Thursday, October 29, 2009
Caught in the middle
It doesn't take a genius to recognize that human males have a propensity for intergroup violence, and that the killing is often accompanied by rape. One need only read the newspapers. The only question is to what extent these tendencies are innate or culturally inculcated. Nature or nurture? Or both?
A new book, Sex and War: How Biology Explains Warfare and Terrorism and Offers a Path to a Safer World, by population biologist Malcolm Potts and science writer Thomas Hayden, dishes up a bit of both. The violence is in our (male) genes, they maintain, but it is susceptible to cultural control.
What the authors calls "behavioral propensity to engage in male coalitional violence" evolved as far back as the common ancestor of humans and chimps, they claim, although our other close relations, bonobos and gorillas, seem to have found more peaceful ways of living.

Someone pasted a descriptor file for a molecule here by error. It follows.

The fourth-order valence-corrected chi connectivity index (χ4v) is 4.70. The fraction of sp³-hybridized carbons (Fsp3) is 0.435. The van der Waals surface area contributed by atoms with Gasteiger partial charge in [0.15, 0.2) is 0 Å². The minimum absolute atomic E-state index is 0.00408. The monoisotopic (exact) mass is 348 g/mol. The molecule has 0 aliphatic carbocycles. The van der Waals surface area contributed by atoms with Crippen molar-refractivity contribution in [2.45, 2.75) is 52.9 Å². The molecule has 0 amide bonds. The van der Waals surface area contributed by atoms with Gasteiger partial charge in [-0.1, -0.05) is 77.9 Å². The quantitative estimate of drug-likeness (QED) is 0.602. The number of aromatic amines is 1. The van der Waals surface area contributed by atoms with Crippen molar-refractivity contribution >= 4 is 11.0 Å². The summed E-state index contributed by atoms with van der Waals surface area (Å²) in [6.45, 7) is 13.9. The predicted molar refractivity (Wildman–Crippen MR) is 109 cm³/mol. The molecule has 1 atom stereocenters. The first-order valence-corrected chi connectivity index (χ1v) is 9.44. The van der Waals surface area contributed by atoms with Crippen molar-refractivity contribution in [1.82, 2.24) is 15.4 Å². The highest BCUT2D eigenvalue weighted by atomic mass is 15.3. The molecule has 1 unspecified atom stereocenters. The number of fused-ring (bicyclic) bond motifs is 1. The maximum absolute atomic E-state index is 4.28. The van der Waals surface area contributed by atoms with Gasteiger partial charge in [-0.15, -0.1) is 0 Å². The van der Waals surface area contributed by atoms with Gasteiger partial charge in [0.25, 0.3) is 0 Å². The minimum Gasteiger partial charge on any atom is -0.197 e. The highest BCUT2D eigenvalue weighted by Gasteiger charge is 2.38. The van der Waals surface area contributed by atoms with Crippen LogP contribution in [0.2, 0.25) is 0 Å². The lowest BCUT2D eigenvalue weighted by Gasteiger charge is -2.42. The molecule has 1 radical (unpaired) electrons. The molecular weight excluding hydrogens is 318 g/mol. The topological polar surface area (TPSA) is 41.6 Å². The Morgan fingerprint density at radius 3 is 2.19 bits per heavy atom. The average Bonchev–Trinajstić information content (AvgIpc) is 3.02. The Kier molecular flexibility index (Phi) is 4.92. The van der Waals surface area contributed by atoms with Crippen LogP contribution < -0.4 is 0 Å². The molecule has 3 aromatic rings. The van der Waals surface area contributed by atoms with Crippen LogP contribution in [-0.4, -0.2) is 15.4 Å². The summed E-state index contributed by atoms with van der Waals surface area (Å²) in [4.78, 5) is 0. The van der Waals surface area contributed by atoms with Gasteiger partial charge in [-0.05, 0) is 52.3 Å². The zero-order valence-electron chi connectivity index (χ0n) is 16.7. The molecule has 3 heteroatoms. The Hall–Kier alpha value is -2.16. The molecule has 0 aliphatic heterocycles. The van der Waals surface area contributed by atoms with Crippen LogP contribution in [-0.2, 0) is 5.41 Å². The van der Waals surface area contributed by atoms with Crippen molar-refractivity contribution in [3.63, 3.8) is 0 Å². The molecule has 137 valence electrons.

Genes predispose, say Potts and Hayden, but cultural forces can alleviate the worst of male nastiness. By empowering women to be leaders in cultural, social and political spheres, the violent propensities of men can be restrained. Further, empowerment will give women control of their reproductive destinies, and will therefore result in fewer offspring. Less population pressure will reduce other factors fueling violence and conflict, the authors claim.
Anthropologist Hillard Kaplan reviews the book in the October 9 issue of Science. He agrees that the available evidence suggests that male intergroup violence has a long evolutionary history. He believes this tendency was exacerbated into large scale warfare with the development of agriculture and the associated larger population groups and competition for fertile land.
Kaplan believes that male group violence is stoked by poor economic prospect for young males. To the empowerment of women he would add education and jobs as a way to reduce antisocial behavior.
There is nothing particularly new or revolutionary about any of this. Progress? Yes, I suppose so, but we clearly have a long way to go before women exercise equal power in society, or before young men in the developing world, especially, have an economic stake in social stability. Meanwhile, as the painting above by Jacques-Louis David, The Sabine Women, suggests, women and children will continue to be caught in the middle. (Click to enlarge.)